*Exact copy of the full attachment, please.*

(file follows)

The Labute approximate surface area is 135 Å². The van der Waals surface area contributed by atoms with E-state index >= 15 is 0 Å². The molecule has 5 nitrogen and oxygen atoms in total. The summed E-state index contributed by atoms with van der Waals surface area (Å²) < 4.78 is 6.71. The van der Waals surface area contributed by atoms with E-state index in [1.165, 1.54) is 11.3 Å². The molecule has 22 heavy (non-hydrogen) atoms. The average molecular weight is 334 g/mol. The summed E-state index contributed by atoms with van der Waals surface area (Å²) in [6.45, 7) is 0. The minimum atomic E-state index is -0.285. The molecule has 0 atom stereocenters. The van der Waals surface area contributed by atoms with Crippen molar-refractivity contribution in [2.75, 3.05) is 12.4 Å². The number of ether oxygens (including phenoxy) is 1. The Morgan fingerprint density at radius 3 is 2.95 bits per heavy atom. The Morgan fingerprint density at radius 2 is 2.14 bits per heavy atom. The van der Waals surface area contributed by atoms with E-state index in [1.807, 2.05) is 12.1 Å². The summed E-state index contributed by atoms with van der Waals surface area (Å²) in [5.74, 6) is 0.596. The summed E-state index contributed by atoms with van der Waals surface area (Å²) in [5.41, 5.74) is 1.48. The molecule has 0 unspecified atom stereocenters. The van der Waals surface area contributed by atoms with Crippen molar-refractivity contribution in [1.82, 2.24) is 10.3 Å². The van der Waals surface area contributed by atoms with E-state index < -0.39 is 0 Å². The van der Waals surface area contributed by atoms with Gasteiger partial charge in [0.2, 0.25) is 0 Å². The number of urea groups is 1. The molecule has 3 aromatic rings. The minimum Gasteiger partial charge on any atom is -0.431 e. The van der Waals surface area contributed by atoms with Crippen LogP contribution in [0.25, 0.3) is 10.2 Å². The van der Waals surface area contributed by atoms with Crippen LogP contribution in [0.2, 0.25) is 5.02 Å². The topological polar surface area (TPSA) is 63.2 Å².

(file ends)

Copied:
The Labute approximate surface area is 135 Å². The van der Waals surface area contributed by atoms with E-state index >= 15 is 0 Å². The molecule has 5 nitrogen and oxygen atoms in total. The summed E-state index contributed by atoms with van der Waals surface area (Å²) < 4.78 is 6.71. The van der Waals surface area contributed by atoms with E-state index in [1.165, 1.54) is 11.3 Å². The molecule has 22 heavy (non-hydrogen) atoms. The average molecular weight is 334 g/mol. The summed E-state index contributed by atoms with van der Waals surface area (Å²) in [6.45, 7) is 0. The minimum atomic E-state index is -0.285. The molecule has 0 atom stereocenters. The van der Waals surface area contributed by atoms with Crippen molar-refractivity contribution in [2.75, 3.05) is 12.4 Å². The number of ether oxygens (including phenoxy) is 1. The Morgan fingerprint density at radius 3 is 2.95 bits per heavy atom. The Morgan fingerprint density at radius 2 is 2.14 bits per heavy atom. The van der Waals surface area contributed by atoms with E-state index in [1.807, 2.05) is 12.1 Å². The summed E-state index contributed by atoms with van der Waals surface area (Å²) in [5.74, 6) is 0.596. The summed E-state index contributed by atoms with van der Waals surface area (Å²) in [5.41, 5.74) is 1.48. The molecule has 0 unspecified atom stereocenters. The van der Waals surface area contributed by atoms with Crippen molar-refractivity contribution in [1.82, 2.24) is 10.3 Å². The van der Waals surface area contributed by atoms with E-state index < -0.39 is 0 Å². The van der Waals surface area contributed by atoms with Gasteiger partial charge in [0.2, 0.25) is 0 Å². The number of urea groups is 1. The molecule has 3 aromatic rings. The minimum Gasteiger partial charge on any atom is -0.431 e. The van der Waals surface area contributed by atoms with Crippen LogP contribution in [0.25, 0.3) is 10.2 Å². The van der Waals surface area contributed by atoms with Crippen LogP contribution in [0.2, 0.25) is 5.02 Å². The topological polar surface area (TPSA) is 63.2 Å².